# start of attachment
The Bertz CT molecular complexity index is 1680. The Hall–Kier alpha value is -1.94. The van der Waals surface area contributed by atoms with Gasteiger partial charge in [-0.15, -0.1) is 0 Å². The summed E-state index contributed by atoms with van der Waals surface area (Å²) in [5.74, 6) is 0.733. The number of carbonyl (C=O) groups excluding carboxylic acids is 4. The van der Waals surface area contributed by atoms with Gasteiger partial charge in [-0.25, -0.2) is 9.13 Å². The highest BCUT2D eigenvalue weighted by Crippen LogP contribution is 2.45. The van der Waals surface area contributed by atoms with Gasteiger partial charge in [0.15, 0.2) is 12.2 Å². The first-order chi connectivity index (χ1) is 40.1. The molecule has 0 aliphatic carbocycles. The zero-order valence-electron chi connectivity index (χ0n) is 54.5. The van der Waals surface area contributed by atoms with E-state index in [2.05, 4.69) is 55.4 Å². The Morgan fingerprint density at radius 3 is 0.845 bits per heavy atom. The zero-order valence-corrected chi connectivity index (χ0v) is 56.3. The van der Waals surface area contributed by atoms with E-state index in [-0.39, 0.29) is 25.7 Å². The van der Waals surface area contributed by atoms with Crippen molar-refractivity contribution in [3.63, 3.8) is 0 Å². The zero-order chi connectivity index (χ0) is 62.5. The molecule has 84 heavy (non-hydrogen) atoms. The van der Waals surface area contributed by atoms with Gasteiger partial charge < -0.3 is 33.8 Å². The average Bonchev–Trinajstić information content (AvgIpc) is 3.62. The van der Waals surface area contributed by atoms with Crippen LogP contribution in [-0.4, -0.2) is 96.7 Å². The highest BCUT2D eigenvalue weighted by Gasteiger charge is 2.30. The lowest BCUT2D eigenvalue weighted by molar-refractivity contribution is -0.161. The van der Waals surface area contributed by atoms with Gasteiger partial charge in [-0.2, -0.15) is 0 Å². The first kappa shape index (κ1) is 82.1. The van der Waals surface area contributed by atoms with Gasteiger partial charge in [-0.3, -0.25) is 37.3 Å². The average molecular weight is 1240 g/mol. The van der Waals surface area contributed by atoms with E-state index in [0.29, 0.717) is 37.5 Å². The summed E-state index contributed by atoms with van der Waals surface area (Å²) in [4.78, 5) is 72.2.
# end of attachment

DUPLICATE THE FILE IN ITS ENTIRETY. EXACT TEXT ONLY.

The Bertz CT molecular complexity index is 1680. The Hall–Kier alpha value is -1.94. The van der Waals surface area contributed by atoms with Gasteiger partial charge in [-0.15, -0.1) is 0 Å². The summed E-state index contributed by atoms with van der Waals surface area (Å²) in [5.74, 6) is 0.733. The number of carbonyl (C=O) groups excluding carboxylic acids is 4. The van der Waals surface area contributed by atoms with Gasteiger partial charge in [-0.25, -0.2) is 9.13 Å². The highest BCUT2D eigenvalue weighted by Crippen LogP contribution is 2.45. The van der Waals surface area contributed by atoms with Gasteiger partial charge in [0.15, 0.2) is 12.2 Å². The first-order chi connectivity index (χ1) is 40.1. The molecule has 0 aliphatic carbocycles. The zero-order valence-electron chi connectivity index (χ0n) is 54.5. The van der Waals surface area contributed by atoms with E-state index in [2.05, 4.69) is 55.4 Å². The Morgan fingerprint density at radius 3 is 0.845 bits per heavy atom. The zero-order valence-corrected chi connectivity index (χ0v) is 56.3. The van der Waals surface area contributed by atoms with E-state index in [-0.39, 0.29) is 25.7 Å². The van der Waals surface area contributed by atoms with Crippen molar-refractivity contribution in [3.63, 3.8) is 0 Å². The zero-order chi connectivity index (χ0) is 62.5. The molecule has 84 heavy (non-hydrogen) atoms. The van der Waals surface area contributed by atoms with Gasteiger partial charge < -0.3 is 33.8 Å². The average Bonchev–Trinajstić information content (AvgIpc) is 3.62. The van der Waals surface area contributed by atoms with Crippen LogP contribution in [-0.4, -0.2) is 96.7 Å². The highest BCUT2D eigenvalue weighted by Gasteiger charge is 2.30. The lowest BCUT2D eigenvalue weighted by molar-refractivity contribution is -0.161. The van der Waals surface area contributed by atoms with Gasteiger partial charge in [-0.2, -0.15) is 0 Å². The first kappa shape index (κ1) is 82.1. The van der Waals surface area contributed by atoms with Gasteiger partial charge in [-0.3, -0.25) is 37.3 Å². The average molecular weight is 1240 g/mol. The van der Waals surface area contributed by atoms with E-state index in [0.29, 0.717) is 37.5 Å². The summed E-state index contributed by atoms with van der Waals surface area (Å²) in [4.78, 5) is 72.2.